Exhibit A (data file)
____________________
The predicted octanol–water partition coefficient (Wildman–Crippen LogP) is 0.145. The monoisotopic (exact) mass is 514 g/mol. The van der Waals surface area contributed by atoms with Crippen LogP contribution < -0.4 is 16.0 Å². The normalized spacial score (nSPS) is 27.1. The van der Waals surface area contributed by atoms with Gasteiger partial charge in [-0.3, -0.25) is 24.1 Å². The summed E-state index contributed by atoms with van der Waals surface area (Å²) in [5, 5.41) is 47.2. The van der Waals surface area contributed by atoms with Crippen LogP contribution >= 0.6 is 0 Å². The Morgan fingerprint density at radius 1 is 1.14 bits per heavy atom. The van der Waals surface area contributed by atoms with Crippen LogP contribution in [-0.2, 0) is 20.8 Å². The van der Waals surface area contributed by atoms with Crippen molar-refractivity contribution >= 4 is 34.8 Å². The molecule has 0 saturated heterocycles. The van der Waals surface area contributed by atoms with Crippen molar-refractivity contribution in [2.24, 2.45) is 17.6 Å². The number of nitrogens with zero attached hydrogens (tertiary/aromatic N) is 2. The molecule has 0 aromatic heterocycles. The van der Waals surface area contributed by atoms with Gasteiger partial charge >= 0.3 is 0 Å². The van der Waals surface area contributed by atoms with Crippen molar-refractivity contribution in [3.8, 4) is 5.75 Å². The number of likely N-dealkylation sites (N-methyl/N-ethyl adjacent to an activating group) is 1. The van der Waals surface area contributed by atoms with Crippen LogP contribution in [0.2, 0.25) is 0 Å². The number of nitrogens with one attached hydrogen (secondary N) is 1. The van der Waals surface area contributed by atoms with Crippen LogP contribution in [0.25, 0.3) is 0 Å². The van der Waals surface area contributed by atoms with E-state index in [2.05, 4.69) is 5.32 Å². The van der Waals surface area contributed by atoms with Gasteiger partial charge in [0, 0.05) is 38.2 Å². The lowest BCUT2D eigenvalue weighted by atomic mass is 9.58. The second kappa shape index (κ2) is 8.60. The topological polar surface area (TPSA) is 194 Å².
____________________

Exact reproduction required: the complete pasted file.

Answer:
The predicted octanol–water partition coefficient (Wildman–Crippen LogP) is 0.145. The monoisotopic (exact) mass is 514 g/mol. The van der Waals surface area contributed by atoms with Crippen LogP contribution < -0.4 is 16.0 Å². The normalized spacial score (nSPS) is 27.1. The van der Waals surface area contributed by atoms with Gasteiger partial charge in [-0.3, -0.25) is 24.1 Å². The summed E-state index contributed by atoms with van der Waals surface area (Å²) in [5, 5.41) is 47.2. The van der Waals surface area contributed by atoms with Crippen LogP contribution >= 0.6 is 0 Å². The Morgan fingerprint density at radius 1 is 1.14 bits per heavy atom. The van der Waals surface area contributed by atoms with Crippen LogP contribution in [-0.2, 0) is 20.8 Å². The van der Waals surface area contributed by atoms with Crippen molar-refractivity contribution >= 4 is 34.8 Å². The molecule has 0 saturated heterocycles. The van der Waals surface area contributed by atoms with Crippen molar-refractivity contribution in [2.24, 2.45) is 17.6 Å². The number of nitrogens with zero attached hydrogens (tertiary/aromatic N) is 2. The molecule has 0 aromatic heterocycles. The van der Waals surface area contributed by atoms with Gasteiger partial charge >= 0.3 is 0 Å². The van der Waals surface area contributed by atoms with Crippen molar-refractivity contribution in [3.8, 4) is 5.75 Å². The number of likely N-dealkylation sites (N-methyl/N-ethyl adjacent to an activating group) is 1. The van der Waals surface area contributed by atoms with Crippen LogP contribution in [0.2, 0.25) is 0 Å². The number of nitrogens with one attached hydrogen (secondary N) is 1. The van der Waals surface area contributed by atoms with Crippen LogP contribution in [0.25, 0.3) is 0 Å². The van der Waals surface area contributed by atoms with E-state index in [2.05, 4.69) is 5.32 Å². The van der Waals surface area contributed by atoms with Gasteiger partial charge in [0, 0.05) is 38.2 Å². The lowest BCUT2D eigenvalue weighted by atomic mass is 9.58. The second kappa shape index (κ2) is 8.60. The topological polar surface area (TPSA) is 194 Å².